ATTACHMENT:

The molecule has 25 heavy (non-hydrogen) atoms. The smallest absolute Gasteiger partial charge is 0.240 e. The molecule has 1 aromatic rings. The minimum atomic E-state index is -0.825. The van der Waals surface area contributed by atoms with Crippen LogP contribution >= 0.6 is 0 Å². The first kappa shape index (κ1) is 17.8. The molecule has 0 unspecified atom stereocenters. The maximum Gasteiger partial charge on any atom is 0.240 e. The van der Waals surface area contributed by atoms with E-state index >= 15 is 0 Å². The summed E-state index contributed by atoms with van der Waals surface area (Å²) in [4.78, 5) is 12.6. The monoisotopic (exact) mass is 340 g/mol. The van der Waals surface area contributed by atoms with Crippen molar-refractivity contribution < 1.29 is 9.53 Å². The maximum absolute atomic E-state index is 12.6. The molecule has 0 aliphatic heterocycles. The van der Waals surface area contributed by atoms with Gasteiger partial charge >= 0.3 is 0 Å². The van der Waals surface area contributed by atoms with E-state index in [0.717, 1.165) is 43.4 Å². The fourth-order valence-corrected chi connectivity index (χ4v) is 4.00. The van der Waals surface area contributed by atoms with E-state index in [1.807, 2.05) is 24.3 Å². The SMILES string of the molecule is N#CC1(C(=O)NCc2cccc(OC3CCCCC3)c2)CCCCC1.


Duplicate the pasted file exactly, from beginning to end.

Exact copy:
The molecule has 25 heavy (non-hydrogen) atoms. The smallest absolute Gasteiger partial charge is 0.240 e. The molecule has 1 aromatic rings. The minimum atomic E-state index is -0.825. The van der Waals surface area contributed by atoms with Crippen LogP contribution >= 0.6 is 0 Å². The first kappa shape index (κ1) is 17.8. The molecule has 0 unspecified atom stereocenters. The maximum Gasteiger partial charge on any atom is 0.240 e. The van der Waals surface area contributed by atoms with E-state index >= 15 is 0 Å². The summed E-state index contributed by atoms with van der Waals surface area (Å²) in [4.78, 5) is 12.6. The monoisotopic (exact) mass is 340 g/mol. The van der Waals surface area contributed by atoms with Crippen molar-refractivity contribution < 1.29 is 9.53 Å². The maximum absolute atomic E-state index is 12.6. The molecule has 0 aliphatic heterocycles. The van der Waals surface area contributed by atoms with Gasteiger partial charge >= 0.3 is 0 Å². The van der Waals surface area contributed by atoms with E-state index in [0.717, 1.165) is 43.4 Å². The fourth-order valence-corrected chi connectivity index (χ4v) is 4.00. The van der Waals surface area contributed by atoms with E-state index in [1.807, 2.05) is 24.3 Å². The SMILES string of the molecule is N#CC1(C(=O)NCc2cccc(OC3CCCCC3)c2)CCCCC1.